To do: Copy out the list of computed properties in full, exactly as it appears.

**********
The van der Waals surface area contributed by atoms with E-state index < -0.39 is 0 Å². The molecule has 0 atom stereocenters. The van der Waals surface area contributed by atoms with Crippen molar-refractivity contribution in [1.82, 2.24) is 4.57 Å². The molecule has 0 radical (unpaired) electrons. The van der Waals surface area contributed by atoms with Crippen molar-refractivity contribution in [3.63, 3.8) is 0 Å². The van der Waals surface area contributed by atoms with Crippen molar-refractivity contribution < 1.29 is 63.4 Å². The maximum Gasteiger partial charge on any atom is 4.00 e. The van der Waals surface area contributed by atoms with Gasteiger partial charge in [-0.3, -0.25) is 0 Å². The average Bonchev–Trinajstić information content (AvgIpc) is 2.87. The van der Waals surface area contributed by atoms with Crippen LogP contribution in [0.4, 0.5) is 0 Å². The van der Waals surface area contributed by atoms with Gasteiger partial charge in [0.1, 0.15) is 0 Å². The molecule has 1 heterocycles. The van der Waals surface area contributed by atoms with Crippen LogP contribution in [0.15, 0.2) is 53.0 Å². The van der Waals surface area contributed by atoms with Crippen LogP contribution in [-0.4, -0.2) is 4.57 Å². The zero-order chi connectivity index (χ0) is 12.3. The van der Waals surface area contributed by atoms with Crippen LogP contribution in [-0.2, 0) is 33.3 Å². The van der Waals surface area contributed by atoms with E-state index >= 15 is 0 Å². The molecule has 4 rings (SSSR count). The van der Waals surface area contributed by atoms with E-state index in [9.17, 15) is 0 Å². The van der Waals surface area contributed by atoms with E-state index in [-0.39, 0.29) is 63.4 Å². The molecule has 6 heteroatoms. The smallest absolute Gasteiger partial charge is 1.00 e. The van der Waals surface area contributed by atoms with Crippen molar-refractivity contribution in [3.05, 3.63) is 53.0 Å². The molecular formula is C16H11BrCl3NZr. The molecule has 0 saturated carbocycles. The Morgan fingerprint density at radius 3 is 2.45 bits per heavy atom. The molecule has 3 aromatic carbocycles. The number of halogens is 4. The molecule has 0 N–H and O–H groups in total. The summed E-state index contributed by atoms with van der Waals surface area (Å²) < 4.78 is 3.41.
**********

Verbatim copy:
The van der Waals surface area contributed by atoms with E-state index < -0.39 is 0 Å². The molecule has 0 atom stereocenters. The van der Waals surface area contributed by atoms with Crippen molar-refractivity contribution in [1.82, 2.24) is 4.57 Å². The molecule has 0 radical (unpaired) electrons. The van der Waals surface area contributed by atoms with Crippen molar-refractivity contribution in [3.63, 3.8) is 0 Å². The van der Waals surface area contributed by atoms with Crippen molar-refractivity contribution < 1.29 is 63.4 Å². The maximum Gasteiger partial charge on any atom is 4.00 e. The van der Waals surface area contributed by atoms with Gasteiger partial charge in [-0.3, -0.25) is 0 Å². The average Bonchev–Trinajstić information content (AvgIpc) is 2.87. The van der Waals surface area contributed by atoms with Crippen LogP contribution in [0.4, 0.5) is 0 Å². The van der Waals surface area contributed by atoms with Gasteiger partial charge in [0.1, 0.15) is 0 Å². The molecule has 1 heterocycles. The van der Waals surface area contributed by atoms with Crippen LogP contribution in [0.15, 0.2) is 53.0 Å². The van der Waals surface area contributed by atoms with Crippen LogP contribution in [-0.4, -0.2) is 4.57 Å². The zero-order chi connectivity index (χ0) is 12.3. The van der Waals surface area contributed by atoms with Crippen LogP contribution in [-0.2, 0) is 33.3 Å². The van der Waals surface area contributed by atoms with E-state index >= 15 is 0 Å². The molecule has 4 rings (SSSR count). The van der Waals surface area contributed by atoms with E-state index in [9.17, 15) is 0 Å². The van der Waals surface area contributed by atoms with E-state index in [-0.39, 0.29) is 63.4 Å². The molecule has 6 heteroatoms. The smallest absolute Gasteiger partial charge is 1.00 e. The van der Waals surface area contributed by atoms with Crippen molar-refractivity contribution in [3.05, 3.63) is 53.0 Å². The molecular formula is C16H11BrCl3NZr. The molecule has 0 saturated carbocycles. The Morgan fingerprint density at radius 3 is 2.45 bits per heavy atom. The molecule has 3 aromatic carbocycles. The number of halogens is 4. The molecule has 0 N–H and O–H groups in total. The summed E-state index contributed by atoms with van der Waals surface area (Å²) < 4.78 is 3.41.